November 17, 2005
Liberals think they’ve found the smoking gun to dispatch Samuel Alito’s nomination to the Supreme Court. It’s a memo he wrote as part of a job application in the Reagan administration.
In that memo, Alito said he did not believe the Constitution supports the right of a woman to abort her child. Now he and his defenders say the memo was hyped to get the job and that as a judge he has respect for precedent.
The New York Times – the most pro-abortion newspaper in America – suggests the memo may disqualify Alito for the Supreme Court. But Alito is not alone in his opinion that the constitution does not support abortion. Harvard’s Laurence Tribe, who believes in the outcome of Roe v. Wade, but not the legal process that created it, has called roe a “verbal smokescreen” and the “substantive judgment on which it rests is nowhere to be found.”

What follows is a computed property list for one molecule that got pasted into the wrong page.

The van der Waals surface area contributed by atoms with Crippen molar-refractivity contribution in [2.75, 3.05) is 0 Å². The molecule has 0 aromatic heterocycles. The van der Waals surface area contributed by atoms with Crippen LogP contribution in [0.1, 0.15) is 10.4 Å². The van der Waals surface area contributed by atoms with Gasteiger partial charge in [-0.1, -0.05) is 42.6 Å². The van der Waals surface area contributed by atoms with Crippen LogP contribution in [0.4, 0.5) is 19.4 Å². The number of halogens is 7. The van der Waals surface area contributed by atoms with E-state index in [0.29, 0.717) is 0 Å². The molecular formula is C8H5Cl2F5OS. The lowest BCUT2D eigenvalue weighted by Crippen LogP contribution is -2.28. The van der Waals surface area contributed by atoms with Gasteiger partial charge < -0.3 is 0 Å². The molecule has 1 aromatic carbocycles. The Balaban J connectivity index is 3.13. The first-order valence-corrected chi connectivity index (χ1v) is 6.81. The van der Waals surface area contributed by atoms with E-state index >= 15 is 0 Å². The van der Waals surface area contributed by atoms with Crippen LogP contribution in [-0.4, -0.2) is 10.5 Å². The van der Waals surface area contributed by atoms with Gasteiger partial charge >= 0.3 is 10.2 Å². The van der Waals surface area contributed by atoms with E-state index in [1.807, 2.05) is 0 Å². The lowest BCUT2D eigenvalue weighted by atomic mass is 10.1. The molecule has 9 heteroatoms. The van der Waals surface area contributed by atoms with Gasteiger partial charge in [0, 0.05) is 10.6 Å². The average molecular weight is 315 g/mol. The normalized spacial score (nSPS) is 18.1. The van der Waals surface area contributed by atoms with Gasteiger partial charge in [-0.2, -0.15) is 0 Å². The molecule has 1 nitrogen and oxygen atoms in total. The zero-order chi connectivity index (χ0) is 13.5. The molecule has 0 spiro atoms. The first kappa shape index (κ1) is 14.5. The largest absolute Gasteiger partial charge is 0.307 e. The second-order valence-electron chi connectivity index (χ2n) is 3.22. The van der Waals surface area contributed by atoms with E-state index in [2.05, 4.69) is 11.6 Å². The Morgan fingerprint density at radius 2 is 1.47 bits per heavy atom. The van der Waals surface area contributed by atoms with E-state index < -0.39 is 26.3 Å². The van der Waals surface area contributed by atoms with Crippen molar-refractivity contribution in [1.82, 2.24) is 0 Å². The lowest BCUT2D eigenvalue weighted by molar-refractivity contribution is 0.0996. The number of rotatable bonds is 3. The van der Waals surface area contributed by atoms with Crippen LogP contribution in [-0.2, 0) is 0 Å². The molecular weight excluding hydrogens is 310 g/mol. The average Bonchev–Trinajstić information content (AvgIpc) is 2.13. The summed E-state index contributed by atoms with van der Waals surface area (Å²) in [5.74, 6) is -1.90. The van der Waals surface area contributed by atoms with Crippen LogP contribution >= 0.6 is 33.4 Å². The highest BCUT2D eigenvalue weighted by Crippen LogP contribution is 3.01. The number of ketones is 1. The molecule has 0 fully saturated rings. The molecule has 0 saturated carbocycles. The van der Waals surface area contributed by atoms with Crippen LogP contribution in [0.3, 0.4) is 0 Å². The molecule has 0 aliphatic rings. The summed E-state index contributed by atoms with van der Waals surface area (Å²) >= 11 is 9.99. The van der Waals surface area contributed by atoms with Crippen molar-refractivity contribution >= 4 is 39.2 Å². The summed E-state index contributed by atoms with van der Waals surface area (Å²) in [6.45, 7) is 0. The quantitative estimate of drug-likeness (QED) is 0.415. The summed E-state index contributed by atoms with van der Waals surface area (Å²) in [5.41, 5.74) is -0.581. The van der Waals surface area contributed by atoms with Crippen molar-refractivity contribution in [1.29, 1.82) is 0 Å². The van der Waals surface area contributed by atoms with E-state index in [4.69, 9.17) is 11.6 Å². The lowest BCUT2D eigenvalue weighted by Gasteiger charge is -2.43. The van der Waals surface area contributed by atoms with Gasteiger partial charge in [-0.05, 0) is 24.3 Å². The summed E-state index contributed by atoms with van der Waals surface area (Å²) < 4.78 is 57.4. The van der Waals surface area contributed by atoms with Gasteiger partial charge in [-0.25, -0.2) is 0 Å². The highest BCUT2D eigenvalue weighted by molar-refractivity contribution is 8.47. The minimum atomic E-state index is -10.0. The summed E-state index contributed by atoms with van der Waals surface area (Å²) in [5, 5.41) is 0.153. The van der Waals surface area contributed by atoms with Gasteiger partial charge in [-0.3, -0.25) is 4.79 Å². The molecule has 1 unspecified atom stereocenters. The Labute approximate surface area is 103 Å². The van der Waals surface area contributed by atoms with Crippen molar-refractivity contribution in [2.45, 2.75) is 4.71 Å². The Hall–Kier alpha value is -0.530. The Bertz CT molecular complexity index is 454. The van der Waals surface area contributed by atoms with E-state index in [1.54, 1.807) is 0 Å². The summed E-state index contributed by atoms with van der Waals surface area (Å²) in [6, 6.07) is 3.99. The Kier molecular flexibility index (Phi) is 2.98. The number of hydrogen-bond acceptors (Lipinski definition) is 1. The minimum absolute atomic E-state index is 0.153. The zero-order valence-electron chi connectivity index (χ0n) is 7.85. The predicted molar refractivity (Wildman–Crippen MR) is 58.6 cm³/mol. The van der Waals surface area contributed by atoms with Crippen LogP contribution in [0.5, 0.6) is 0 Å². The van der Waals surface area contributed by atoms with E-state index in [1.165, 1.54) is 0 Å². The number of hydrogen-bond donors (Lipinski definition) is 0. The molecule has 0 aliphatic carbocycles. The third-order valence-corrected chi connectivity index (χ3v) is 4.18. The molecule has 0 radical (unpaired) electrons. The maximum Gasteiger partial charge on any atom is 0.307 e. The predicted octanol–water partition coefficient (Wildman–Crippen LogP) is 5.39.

Associate Justice Ruth Ginsburg referred to Roe as “heavy-handed judicial intervention” in a 1985 North Carolina law review article. Harry Blackmun’s former law clerk, Edward Lazarus, said Roe “borders on the indefensible.” So, Alito is not alone, which should be mentioned at his confirmation hearings.